At the global level, the subjects of small arms, including illicit trafﬁcking, and transparency in armaments were addressed in the United Nations and other multilateral forums. The phenomenon of the excessive accumulation of small arms and their proliferation was considered by the Security Council, the General Assembly, the Economic and Social Council and the United Nations Secretariat, with the Department for Disarmament Affairs being designated the focal point for coordinating all related action in the United Nations system. There were two major developments: a decision of the General Assembly (see resolution 53/77 E) to convene an international conference on the illicit arms trade in all its aspects not later than 2001, and the Declaration of a Moratorium on the Importation, Exportation and Manufacture of Small Arms and Light Weapons in West Africa by the Economic Community of West African States (see resolution 53/77 B).
The United Nations Register of Conventional Arms and the standardized instrument of international reporting of military expenditures continued to contribute to building transparency in military matters. However, differences among Member States continued regarding further development of the Register, with some States (members of the European Union, countries associated with it and the United States) advocating the inclusion of additional information on procurement through national production and military holdings, and others, mostly non-aligned States, advocating the inclusion of weapons of mass destruction.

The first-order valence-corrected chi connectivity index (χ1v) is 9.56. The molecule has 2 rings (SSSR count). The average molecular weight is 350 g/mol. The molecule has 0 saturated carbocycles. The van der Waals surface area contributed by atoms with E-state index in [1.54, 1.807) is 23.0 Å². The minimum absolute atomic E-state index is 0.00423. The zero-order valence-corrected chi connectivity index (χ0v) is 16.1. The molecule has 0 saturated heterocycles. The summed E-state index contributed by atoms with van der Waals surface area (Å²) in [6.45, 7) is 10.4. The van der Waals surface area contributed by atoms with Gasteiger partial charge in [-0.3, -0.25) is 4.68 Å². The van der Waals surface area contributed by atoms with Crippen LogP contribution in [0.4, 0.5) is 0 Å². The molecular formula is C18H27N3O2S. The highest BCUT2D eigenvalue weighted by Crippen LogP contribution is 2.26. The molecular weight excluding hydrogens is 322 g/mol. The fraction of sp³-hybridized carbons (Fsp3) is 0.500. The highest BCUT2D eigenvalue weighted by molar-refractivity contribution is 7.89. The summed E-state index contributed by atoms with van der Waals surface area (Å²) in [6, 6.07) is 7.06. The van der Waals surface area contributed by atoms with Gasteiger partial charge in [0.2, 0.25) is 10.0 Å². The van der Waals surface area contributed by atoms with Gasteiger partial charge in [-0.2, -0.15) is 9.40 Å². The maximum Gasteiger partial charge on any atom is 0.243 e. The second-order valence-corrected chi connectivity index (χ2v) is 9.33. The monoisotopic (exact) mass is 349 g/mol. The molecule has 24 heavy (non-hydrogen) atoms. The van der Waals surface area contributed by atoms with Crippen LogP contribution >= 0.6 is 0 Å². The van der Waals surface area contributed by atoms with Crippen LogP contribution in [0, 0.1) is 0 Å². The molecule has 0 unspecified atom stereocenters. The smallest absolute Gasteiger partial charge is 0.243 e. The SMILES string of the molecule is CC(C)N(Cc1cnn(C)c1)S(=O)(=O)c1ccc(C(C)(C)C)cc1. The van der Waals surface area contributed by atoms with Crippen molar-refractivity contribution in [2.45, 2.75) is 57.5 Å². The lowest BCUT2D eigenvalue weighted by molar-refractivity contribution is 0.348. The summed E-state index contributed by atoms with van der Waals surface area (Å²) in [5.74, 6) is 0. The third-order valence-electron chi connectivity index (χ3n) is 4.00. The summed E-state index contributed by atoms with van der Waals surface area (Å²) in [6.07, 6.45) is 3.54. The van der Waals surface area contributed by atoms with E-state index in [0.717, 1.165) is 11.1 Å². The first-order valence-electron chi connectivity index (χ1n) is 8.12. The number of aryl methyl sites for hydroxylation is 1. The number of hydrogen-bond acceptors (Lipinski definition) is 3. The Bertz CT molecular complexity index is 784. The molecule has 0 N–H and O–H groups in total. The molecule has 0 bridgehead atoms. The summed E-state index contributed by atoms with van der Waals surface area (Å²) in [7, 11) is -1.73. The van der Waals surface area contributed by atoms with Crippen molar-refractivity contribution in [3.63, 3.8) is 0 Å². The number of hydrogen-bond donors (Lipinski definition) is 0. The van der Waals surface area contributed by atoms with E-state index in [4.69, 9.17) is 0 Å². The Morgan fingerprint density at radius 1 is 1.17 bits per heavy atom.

Consideration by the General Assembly
At its ﬁfty-third session, on 4 December 1998, the General Assembly took action, on the recommendation of the First Committee, on 15 draft resolutions. On the issue of illicit arms trade, in addition to the two resolutions mentioned above, the Assembly adopted two further resolutions: resolutions 53/77 M and 53/77 T.
In the area of transparency, three resolutions also were adopted: resolutions 53/72, 53/77 S and 53/77 V. In the latter resolution, the General Assembly reafﬁrmed its determination to ensure the effective operation of the United Nations Register of Conventional Arms.
Regarding the issue of anti-personnel mines, the General Assembly adopted resolution 53/77 N on the same date. The resolution promoted the 1977 Convention on the Prohibition of the Use, Stockpiling, Production and Transfer of Anti-personnel Mines and on Their Destruction.12 And in its resolution 53/81, entitled “Convention on Prohibitions or Restrictions on the Use of Certain Conventional Weapons Which May Be Deemed to Be Excessively Injurious or to Have Indiscrim-
inate Effects”,13 the Assembly expressed satisfaction that the Protocol on Blinding Laser Weapons (Protocol IV)14 had entered into force on 30 July 1998 and that the amended Protocol on Prohibitions or Restrictions on the Use of Mines, Booby Traps and Other Devices (Protocol II)15 had entered into force on 3 December 1998.
The General Assembly also adopted a number of resolutions concerned with regional conventional weapons disarmament, including: resolution 53/77 O, entitled “Regional disarmament”; resolution 53/77 P, entitled “Conventional arms control at the regional and subregional levels”; resolution 53/78 A, entitled “Regional conﬁdence-building measures: activities of the United Nations...